Yoga is a form of exercise that utilizes movement for strength and flexibility, along with breathwork and mindfulness for reduction of stress and tension. Yoga has long been used therapeutically for a variety of neuromuscular, immunological, psychological, and pain disorders. It has also been linked to improvements in body awareness, improved cognition, flexibility and strength, as well as physiology (reducing stress hormones, improving cardiac function) (Schmalzl et al, 2015).
Chronic prostatitis, nonbacterial prostatitis, and chronic pelvic pain are all related conditions which negatively affect quality of life for the men who suffer from them. Symptoms vary, but are often described as a “headache in the pelvis” with pain symptoms affecting urinary and sexual function. The pain is real and their negative affects on quality of life are real as well. The pain caused by nonbacterial prostatitis can be disabling, preventing participation in valued activities and causing isolation and depression.
According to Harvard Medical School, prostatitis accounts for about 1.8 million visits to the doctor’s office in the United States each year. Between 9% to 16% of men of all ages experience prostatitis. About 90% of these instances cannot be tied to an active bacterial infection. Prostatitis affects men of all ages, unlike benign prostatic hyperplasia (BPH) and prostate cancer, which predominantly affect older men.
Yoga can help both strengthen and increase flexibility of the pelvic floor muscles and surrounding musculature to better function and treat issues such as pain with urination, pain with ejaculation, and pain with bowel movements.
Research has shown to be a viable tool in chronic pain management. Yoga practice has been tied to a decrease in pain in practitioners. Gupta et al. suggested that yoga therapy is part of an ideal model of care for interstitial cystitis/painful bladder sydrome. The symptoms of IC and painful bladder syndrome are similar to that of prostatitis, and men tend to be diagnosed with the latter, despite them sharing similar musculoskeletal findings in the pelvic floor muscles.
An article in the Journal of Exercise Rehabilitation recommends yoga as an intervention for pelvic floor dysfunction and pelvic pain (Chung, K. J., Han, A. N. Y., & Kim, K. H. (2015).
As a pelvic floor therapists and a registered yoga teachers, we have seen the power of gentle yoga poses to help stretch and lengthen the muscles and tissues in the abdomen, pelvis, low back, and hips during painful flareups and the reduction of pain over time.
What you will need:
It is found that those with chronic pain often often present in our office with short and shallow breathing. This type of breathing adds tension to the diaphragm, abdomen, and pelvic floor. Relearning how to breath deeply is a profound way to start unraveling the tension inside the body. This tension is often held in the space between the ribs, neck, shoulders, low back, belly and pelvic floor. Studies also show that diaphragmatic breathing can help the body break the pain cycle, thereby reducing pain and chronic pain (Roditi & Robinson, 2011).
Deep breathing can be practiced anywhere: while stuck in a traffic jam, waiting in line at the grocery store, or at night before you go to bed. The importance of breathing is so important, Apple includes it as an App on the Apple Watch, and other great breathing apps are becoming more and more popular in the App Store (we like Breathing Zone). To help improve rib mobility and reduce pain in the areas listed above, try this:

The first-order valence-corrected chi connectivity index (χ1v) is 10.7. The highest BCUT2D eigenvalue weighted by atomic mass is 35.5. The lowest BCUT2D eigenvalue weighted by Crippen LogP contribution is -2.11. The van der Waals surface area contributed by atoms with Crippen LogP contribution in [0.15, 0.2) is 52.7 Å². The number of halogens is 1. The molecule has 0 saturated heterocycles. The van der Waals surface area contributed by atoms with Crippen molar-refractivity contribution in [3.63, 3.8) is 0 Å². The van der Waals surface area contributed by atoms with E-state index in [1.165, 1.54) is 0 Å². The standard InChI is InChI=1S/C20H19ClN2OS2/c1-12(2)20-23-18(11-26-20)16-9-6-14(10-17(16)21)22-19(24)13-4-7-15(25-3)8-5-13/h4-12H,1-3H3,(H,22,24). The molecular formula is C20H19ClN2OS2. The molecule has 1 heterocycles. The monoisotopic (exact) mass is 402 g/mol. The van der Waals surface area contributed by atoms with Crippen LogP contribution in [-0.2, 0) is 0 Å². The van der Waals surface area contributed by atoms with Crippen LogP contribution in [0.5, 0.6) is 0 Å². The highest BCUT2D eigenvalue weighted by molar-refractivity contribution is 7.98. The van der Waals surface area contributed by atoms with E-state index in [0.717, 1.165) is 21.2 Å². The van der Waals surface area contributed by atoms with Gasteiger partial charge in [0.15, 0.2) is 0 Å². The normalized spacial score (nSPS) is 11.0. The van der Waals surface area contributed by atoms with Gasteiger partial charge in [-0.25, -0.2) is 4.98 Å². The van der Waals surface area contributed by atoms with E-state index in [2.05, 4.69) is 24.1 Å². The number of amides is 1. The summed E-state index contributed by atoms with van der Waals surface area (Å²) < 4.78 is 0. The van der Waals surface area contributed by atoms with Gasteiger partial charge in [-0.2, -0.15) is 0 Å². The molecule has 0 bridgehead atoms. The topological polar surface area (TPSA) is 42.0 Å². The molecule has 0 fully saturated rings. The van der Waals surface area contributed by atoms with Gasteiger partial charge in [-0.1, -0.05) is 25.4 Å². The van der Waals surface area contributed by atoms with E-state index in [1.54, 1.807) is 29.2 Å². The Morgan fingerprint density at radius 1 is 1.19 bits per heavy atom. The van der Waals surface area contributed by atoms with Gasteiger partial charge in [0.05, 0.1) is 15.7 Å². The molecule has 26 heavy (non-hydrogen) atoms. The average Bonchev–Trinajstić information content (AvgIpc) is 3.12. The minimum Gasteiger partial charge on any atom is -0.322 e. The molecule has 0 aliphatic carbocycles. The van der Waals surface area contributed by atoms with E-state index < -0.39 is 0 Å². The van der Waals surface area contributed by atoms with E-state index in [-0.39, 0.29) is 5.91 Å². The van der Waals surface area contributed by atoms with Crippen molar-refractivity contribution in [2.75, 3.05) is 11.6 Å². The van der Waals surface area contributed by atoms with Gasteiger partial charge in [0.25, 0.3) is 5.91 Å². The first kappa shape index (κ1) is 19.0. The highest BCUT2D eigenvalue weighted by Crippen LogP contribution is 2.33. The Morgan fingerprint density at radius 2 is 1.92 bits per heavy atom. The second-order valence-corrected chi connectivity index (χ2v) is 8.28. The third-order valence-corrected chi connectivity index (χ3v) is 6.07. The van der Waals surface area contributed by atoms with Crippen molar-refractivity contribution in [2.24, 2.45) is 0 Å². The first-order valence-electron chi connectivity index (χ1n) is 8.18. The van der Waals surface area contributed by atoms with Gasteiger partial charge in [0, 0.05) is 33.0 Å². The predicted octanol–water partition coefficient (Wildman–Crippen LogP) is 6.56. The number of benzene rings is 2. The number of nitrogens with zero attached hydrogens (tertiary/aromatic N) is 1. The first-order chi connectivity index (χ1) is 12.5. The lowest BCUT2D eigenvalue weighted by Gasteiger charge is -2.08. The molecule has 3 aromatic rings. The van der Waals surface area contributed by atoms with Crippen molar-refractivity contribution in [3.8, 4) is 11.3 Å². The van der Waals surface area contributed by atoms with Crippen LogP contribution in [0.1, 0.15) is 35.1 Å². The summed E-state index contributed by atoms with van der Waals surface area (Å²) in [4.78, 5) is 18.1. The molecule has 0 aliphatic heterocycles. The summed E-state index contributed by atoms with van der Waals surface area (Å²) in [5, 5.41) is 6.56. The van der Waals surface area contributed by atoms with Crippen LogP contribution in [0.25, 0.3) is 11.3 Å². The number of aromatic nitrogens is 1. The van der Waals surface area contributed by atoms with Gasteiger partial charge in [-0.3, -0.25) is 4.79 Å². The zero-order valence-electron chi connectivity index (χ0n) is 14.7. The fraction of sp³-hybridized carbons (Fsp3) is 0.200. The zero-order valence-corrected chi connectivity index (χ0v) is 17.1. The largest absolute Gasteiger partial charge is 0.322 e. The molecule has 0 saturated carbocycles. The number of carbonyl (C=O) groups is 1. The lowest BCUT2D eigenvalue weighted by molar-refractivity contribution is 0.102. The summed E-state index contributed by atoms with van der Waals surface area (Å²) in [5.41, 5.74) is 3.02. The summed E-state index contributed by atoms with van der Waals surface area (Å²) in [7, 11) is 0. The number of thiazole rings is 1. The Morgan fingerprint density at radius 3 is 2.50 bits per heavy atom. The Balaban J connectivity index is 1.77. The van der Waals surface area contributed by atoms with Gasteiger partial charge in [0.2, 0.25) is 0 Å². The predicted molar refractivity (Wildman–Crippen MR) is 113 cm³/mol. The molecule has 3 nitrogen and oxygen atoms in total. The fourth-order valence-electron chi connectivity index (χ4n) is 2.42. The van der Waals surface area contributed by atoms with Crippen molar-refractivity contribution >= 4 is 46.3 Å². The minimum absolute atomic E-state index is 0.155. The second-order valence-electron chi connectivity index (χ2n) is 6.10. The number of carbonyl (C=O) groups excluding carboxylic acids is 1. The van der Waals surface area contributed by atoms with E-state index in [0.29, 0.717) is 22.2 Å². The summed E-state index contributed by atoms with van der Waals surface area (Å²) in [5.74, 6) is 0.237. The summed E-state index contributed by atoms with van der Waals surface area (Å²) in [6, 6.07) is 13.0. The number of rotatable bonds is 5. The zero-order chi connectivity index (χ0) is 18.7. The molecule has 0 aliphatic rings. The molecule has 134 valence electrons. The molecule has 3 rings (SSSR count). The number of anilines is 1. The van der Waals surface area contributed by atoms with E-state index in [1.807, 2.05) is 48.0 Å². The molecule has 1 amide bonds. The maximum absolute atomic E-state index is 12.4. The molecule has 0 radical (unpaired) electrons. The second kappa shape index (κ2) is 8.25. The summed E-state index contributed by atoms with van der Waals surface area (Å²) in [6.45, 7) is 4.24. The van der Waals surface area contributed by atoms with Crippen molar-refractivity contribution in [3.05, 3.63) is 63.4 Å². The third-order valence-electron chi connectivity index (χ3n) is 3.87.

*Anderson RU, Wise D, Sawyer T, Chan C. (2005). Integration of Myofascial Trigger Point Release and Paradoxical Relaxation Training Treatment of Chronic Pelvic Pain in Men. Journal of Urology;174:155–60. PMID: 15947608.
*FitzGerald MP, Anderson RU, Potts J, et al. (2009). Randomized Multicenter Feasibility Trial of Myofascial Physical Therapy for the Treatment of Urological Chronic Pelvic Pain Syndromes. Journal of Urology;182:570–80. PMID: 19535099.
*O’Leary, M. (2011).Treating prostatitis: Any cause for optimism?. Harvard Medical School Health Publications: Prostate Knowledge. Accessed at: https://www.harvardprostateknowledge.org/treating-prostatitis-any-cause-for-optimism
*Chung, K. J., Han, A. N. Y., & Kim, K. H. (2015). Recommendations to the primary care practitioners and the patients for managing pelvic pain, especially in painful bladder syndrome for early and better prognosis.Journal of Exercise Rehabilitation, 11(5), 251–254. https://doi.org/10.12965/jer.150226
*Curtis, K., Weinrib, A., & Katz, J. (2012). Systematic Review of Yoga for Pregnant Women: Current Status and Future Directions. Evidence-Based Complementary and Alternative Medicine : eCAM, 2012, 715942.https://doi.org/10.1155/2012/715942
*Gupta, P., Gaines, N., Sirls, L. T., & Peters, K. M. (2015). A multidisciplinary approach to the evaluation and management of interstitial cystitis/bladder pain syndrome: an ideal model of care. Translational Andrology and Urology, 4(6), 611–619. https://doi.org/10.3978/j.issn.2223-4683.2015.10.10
Huang, A. J., Jenny, H. E., Chesney, M. A., Schembri, M., & Subak, L. L. (2014). A Group-Based Yoga Therapy Intervention for Urinary Incontinence in Women: A Pilot Randomized Trial. Female Pelvic Medicine & Reconstructive Surgery, 20(3), 147–154.https://doi.org/10.1097/SPV.0000000000000072
Schmalzl, L., Powers, C., & Henje Blom, E. (2015). Neurophysiological and neurocognitive mechanisms underlying the effects of yoga-based practices: towards a comprehensive theoretical framework. Frontiers in Human Neuroscience, 9, 235.https://doi.org/10.3389/fnhum.2015.00235
**This information is for educational purposes only and is not intended to replace the advice of your doctor.